One of the most explored applications of molecular diagnostics is oncology, a segment with sales exceeding $6 billion in 2023, according to new data published in Molecular Diagnostics in Oncology, Genetic/Inherited Diseases, and NIPT, 2023-2028, now on sale by leading medical and diagnostic market research firm Kalorama Information.
In the report, the oncology segment is comprised of colon cancer molecular screening, in situ hybridization (ISH)/fluorescence in situ hybridization (FISH), human papillomavirus (HPV), circulating tumor cells (CTCs), and oncology assays including companion diagnostics (CDx). The oncology assays segment is the largest and fastest growing in the market. Kalorama Information’s report also covers other molecular diagnostic categories including prenatal testing-NIPT and genetic/inherited disease assays.
Molecular oncology diagnostic tests are used for the screening, therapy selection, diagnosis, and relapse monitoring of cancer. The genetic analysis of samples using PCR and next-generation sequencing (NGS) technologies helps researchers detect genetic changes and patterns in tumor tissues, ultimately helping physicians determine the most effective treatment options for individuals.
The application market for molecular diagnostic assays in oncology has been shaped by an influx of new technologies and treatments to address a prioritized disease burden in the developed world. Far surpassed by infectious disease in terms of current molecular diagnostics market size, oncology has yet to develop the same molecular assay breadth and routine use. Strong market potential is suggested for molecular diagnostics in oncology. There is strong clinical demand for diagnostics able to detect cancer early, provide prognosis, guide implementation of targeted therapies, and non-invasively monitor the efficacy of therapy and progression of the disease. Kalorama Information anticipates future molecular diagnostic workups in cancer could emulate those found in robust molecular diagnostics markets such as in virology.
Pharmacodiagnostics is one of the fast-growing sub-segments within the cancer molecular diagnostics market, especially with the increasing affordability of NGS that helps to gain a deep genetic understanding of cancers. Companion and complementary diagnostics in oncology are expected to drive the liquid biopsy market in the coming years.
Cancer as a whole poses one of the greatest threats to human health globally. The United Nations’ International Agency for Research on Cancer (IARC) estimates that more than 19 million new cases and nearly 10 million cancer-linked deaths occurred worldwide in 2020. The proliferating cancer threat is boosting world demand and growth opportunities for specific, sensitive tests, as well as precision medicine and companion diagnostics for treating cancer.
Molecular diagnostics are used in many different ways in oncology in relation to the purpose and timing of the tests. These include screening, diagnosis, prognosis, treatment selection, hereditary disease risk, etc. Areas of healthcare that were less common in past decades are now using the techniques more frequently, such as hereditary cancer, various early screening tests, and companion diagnostics.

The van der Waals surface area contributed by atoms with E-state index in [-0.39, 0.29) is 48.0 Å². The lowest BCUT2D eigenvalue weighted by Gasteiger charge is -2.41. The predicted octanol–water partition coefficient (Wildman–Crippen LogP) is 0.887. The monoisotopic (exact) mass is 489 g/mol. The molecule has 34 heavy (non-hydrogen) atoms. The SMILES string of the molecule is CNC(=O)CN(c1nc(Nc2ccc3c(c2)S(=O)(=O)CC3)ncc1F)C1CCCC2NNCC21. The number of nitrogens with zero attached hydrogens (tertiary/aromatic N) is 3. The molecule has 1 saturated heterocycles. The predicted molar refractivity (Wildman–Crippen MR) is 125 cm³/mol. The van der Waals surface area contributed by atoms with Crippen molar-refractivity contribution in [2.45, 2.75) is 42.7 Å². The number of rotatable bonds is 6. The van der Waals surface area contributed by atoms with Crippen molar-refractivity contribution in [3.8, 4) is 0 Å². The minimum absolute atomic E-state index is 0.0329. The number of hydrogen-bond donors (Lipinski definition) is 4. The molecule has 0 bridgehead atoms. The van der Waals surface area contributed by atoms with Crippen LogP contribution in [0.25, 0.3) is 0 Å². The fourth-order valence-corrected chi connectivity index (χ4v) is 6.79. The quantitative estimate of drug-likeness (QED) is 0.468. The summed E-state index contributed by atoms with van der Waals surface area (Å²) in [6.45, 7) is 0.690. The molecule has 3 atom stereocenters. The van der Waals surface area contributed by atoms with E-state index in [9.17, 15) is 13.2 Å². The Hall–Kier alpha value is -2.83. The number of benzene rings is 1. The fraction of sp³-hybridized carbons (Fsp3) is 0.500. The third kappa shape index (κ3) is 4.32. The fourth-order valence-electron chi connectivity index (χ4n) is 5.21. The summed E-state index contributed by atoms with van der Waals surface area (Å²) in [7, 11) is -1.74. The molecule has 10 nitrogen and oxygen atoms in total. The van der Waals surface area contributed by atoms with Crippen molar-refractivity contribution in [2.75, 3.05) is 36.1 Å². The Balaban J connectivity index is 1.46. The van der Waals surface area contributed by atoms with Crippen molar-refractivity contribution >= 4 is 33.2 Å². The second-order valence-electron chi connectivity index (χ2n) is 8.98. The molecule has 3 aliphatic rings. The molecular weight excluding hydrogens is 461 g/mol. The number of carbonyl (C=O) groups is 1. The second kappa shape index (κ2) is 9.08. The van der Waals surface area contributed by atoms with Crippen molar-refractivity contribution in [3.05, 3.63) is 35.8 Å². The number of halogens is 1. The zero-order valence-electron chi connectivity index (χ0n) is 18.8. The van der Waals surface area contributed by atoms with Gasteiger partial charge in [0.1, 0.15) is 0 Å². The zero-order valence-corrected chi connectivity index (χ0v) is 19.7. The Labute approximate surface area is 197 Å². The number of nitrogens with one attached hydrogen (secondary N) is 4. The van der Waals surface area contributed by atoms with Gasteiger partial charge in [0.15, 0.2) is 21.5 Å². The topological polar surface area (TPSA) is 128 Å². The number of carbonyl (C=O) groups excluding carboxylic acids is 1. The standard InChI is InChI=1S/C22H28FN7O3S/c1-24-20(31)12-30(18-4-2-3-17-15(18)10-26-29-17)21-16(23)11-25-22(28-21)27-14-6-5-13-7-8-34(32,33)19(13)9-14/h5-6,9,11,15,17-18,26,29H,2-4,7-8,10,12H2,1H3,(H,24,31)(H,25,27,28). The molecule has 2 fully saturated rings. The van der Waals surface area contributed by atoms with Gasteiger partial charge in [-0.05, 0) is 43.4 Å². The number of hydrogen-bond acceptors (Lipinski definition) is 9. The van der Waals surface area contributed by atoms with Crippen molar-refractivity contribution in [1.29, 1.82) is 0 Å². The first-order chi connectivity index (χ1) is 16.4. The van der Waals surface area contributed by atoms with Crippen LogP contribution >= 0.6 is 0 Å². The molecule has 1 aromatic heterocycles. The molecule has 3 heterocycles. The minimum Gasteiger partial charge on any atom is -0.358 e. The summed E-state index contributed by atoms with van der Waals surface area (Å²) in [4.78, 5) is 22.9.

Since at least the mid-1960’s testing of formalin fixed paraffin embedded (FFPE) tissue biopsy material with either immunohistochemical stains, or more recently, in situ hybridization molecular probes (histopathology) has been the mainstay of cancer diagnostics. Since then and to this day histopathology has been the gold standard for cancer diagnostics.
Histological staining of tumor tissue is a good start for detecting gene targets in biopsied tissue, but as the trend to using cancer drugs that target specific genes more precisely more advanced molecular techniques have come to market. Thus, other molecular tools have been applied to cells extracted from FFPE tissue including polymerase chain reaction (PCR), microarrays, single nucleotide polymorphisms (SNP) probes, comparative genomic hybridization (CGH) for analyzing copy number variations (CNVs) and sequencing to determine the best therapeutic options.
However, cancer testing is much more than diagnosis. With advances in cancer research and the development of effective treatment regimens, the survivor rate has increased for the most common cancers. This means more people have to be monitored for a recurrence of their cancer every three to six months immediately after finishing their treatment schedule and sometimes yearly thereafter. Invasive biopsy in this case is now being replaced by non-invasive tests for cancer cells and cancer cell nucleic acids in urine, blood and other body fluids. These non-invasive tests are also developed for monitoring the effectiveness of a drug regimen over the course of the treatment schedule.
Advances in cancer research fuel growth in the detection of molecular tumor markers in blood and urine. Still in the early introductory phase, these molecular tumor markers test for the analysis of mutations of known human genes used to diagnose common gene disorders involved in cancer and the management of cancer drug therapy.
The first wave of biopsy-less tests includes DNA methylation patterns as specific markers for disease. Epigenomics is a good example of one of the companies that developed such tests. Epigenomics developed a technique called MethyLight that selectively amplifies mutated DNA methylation patterns in body fluids but not normal methylation signals, thus potentially enabling early diagnosis of cancer without the need to take biopsies.
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